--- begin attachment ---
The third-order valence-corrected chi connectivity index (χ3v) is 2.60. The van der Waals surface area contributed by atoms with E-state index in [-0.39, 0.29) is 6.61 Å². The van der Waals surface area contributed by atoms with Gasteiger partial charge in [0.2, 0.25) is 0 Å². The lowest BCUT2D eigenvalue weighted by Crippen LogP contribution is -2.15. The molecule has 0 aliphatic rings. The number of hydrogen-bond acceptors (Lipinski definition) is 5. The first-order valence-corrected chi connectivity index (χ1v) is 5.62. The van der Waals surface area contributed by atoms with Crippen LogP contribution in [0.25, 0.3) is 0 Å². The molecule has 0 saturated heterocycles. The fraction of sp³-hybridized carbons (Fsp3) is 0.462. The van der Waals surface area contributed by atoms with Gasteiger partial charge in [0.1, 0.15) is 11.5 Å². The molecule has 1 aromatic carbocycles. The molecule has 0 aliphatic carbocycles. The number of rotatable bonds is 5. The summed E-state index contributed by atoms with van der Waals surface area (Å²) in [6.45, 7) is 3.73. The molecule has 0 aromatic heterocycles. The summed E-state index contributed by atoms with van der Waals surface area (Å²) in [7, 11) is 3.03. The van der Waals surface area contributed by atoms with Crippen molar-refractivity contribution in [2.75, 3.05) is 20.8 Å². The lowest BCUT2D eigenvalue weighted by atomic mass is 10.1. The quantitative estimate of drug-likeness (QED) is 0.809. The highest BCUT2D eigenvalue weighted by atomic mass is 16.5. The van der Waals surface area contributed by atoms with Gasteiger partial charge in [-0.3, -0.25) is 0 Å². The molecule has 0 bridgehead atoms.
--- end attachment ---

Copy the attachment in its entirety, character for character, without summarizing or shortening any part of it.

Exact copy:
The third-order valence-corrected chi connectivity index (χ3v) is 2.60. The van der Waals surface area contributed by atoms with E-state index in [-0.39, 0.29) is 6.61 Å². The van der Waals surface area contributed by atoms with Gasteiger partial charge in [0.2, 0.25) is 0 Å². The lowest BCUT2D eigenvalue weighted by Crippen LogP contribution is -2.15. The molecule has 0 aliphatic rings. The number of hydrogen-bond acceptors (Lipinski definition) is 5. The first-order valence-corrected chi connectivity index (χ1v) is 5.62. The van der Waals surface area contributed by atoms with Crippen LogP contribution in [0.25, 0.3) is 0 Å². The molecule has 0 saturated heterocycles. The fraction of sp³-hybridized carbons (Fsp3) is 0.462. The van der Waals surface area contributed by atoms with Gasteiger partial charge in [0.1, 0.15) is 11.5 Å². The molecule has 1 aromatic carbocycles. The molecule has 0 aliphatic carbocycles. The number of rotatable bonds is 5. The summed E-state index contributed by atoms with van der Waals surface area (Å²) in [6.45, 7) is 3.73. The molecule has 0 aromatic heterocycles. The summed E-state index contributed by atoms with van der Waals surface area (Å²) in [7, 11) is 3.03. The van der Waals surface area contributed by atoms with Crippen molar-refractivity contribution in [2.75, 3.05) is 20.8 Å². The lowest BCUT2D eigenvalue weighted by atomic mass is 10.1. The quantitative estimate of drug-likeness (QED) is 0.809. The highest BCUT2D eigenvalue weighted by atomic mass is 16.5. The van der Waals surface area contributed by atoms with Gasteiger partial charge in [-0.3, -0.25) is 0 Å². The molecule has 0 bridgehead atoms.